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Mark Longley to speak at HB White Ribbon rally

Mark Longley to speak at HB White Ribbon rally

The father of domestic violence victim Emily Longley will be the guest speaker at a rally in Hastings next weekend to mark White Ribbon Day.

Mark Longley will speak about his 18-year-old daughter Emily, who was killed by her violent boyfriend in London last year. The case made headlines here and in the UK and prompted widespread debate about domestic violence in the community.

Mark's attendance at the rally is just one highlight of Man Up, which will be held on November 17 in Hastings to raise awareness of domestic violence in the community. The event is being held on the Saturday before White Ribbon Day to enable more people to participate in activities.

The day will start with a march beginning at 9am from the Havelock North War Memorial, along the Hastings-Havelock Rd walkway to the Hastings clock tower in the CBD.

Local musician Aroha Thompson and her band will be performing, along with the Anglessey Sisters from Wellington, who have won several national singing competitions and are known for their social conscience music.

One of the more significant aspects of the day will be the presentation and display of a large carving done by inmates of Mangaroa Prison. The carving symbolises the inmates' support for victims of family violence and their renouncing of violence against women. The prisoners have also made White Ribbons out of flax to mark the ocassion. These will be available at the rally.

The day is being organised by the multi-agency network Live HB (Local Initiative for Violence Elimination). Live HB has 36 member agencies and works towards reducing family violence in the community.

A Facebook page has also been set up to mark White Ribbon Day in the Bay - Man Up Hawke's Bay. Information about White Ribbon activities will be posted as well as contacts for agencies who detail with victims of domestic violence.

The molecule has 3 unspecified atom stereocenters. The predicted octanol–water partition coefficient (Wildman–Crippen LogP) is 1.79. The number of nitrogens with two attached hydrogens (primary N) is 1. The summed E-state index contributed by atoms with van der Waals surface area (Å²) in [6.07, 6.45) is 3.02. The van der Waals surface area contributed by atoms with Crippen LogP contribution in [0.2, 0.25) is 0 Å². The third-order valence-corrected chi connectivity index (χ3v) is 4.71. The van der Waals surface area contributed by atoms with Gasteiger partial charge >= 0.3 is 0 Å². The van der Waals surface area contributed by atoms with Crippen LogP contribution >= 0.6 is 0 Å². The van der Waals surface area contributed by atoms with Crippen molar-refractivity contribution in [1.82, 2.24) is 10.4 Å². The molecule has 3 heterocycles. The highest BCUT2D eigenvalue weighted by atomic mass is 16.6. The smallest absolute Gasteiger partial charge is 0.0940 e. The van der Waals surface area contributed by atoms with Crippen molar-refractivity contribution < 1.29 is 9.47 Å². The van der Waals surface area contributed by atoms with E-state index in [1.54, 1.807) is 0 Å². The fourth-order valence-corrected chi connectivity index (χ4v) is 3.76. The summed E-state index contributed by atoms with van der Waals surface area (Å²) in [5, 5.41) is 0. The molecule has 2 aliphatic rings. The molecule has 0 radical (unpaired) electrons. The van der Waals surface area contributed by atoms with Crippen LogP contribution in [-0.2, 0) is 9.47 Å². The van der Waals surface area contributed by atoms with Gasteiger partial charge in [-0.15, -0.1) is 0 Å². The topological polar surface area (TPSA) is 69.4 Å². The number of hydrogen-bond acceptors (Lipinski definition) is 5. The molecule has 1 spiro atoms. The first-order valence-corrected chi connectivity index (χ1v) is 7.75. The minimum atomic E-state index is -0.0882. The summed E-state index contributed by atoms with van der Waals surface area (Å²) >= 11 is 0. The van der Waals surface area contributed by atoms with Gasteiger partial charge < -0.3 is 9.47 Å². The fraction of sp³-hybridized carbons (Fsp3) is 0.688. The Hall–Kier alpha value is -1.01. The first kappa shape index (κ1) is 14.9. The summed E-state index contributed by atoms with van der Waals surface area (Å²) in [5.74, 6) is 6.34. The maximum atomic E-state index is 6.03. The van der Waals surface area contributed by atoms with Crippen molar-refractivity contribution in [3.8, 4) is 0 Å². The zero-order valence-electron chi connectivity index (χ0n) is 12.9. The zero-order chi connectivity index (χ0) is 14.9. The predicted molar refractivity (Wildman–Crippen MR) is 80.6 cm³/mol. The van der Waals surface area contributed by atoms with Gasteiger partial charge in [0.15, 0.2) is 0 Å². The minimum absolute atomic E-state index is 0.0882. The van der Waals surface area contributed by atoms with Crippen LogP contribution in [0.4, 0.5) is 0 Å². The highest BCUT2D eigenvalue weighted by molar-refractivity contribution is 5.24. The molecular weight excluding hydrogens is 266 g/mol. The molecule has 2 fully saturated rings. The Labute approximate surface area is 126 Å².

One of the organisers, Detective Sergeant Darren Pritchard of the Hastings police family violence team, says events such as Man Up would hopefully raise more awareness of the issue and make it socially unacceptable.

"Ideally family violence should have the same profile as drink-driving, which has now become socially unacceptable and is frowned on by the community.

"There is a lot of work to do by everyone to make people realise that it's not OK to beat up your missus and kids. That includes not just agencies, but family and friends who should have the guts to confront offenders and victims and challenge their behaviours.

"It's time for everyone to Man Up about family violence and do the right thing," Mr Pritchard says.

Organisers are hoping for a large turnout on November 17 that will create a bold public statement.

"The more people we get along to the march and the rally the better. Come along and show your support for a very important issue that our community has to come to grips with whether we like it or not. This is for everyone - men, women and children."

Marchers should meet at the Havelock North War Memorial at 9am on November 17. If you can't march, a bus will be available to the Hastings CBD.

In Napier, the Patriots motorcycle club will be doing their annual run through the district on White Ribbon Day. The public are invited to meet the guys on their bikes at Memorial Square in Napier on November 25 between 11am and 12.30pm. There will also be guest speakers, stalls and a free sausage sizzle.

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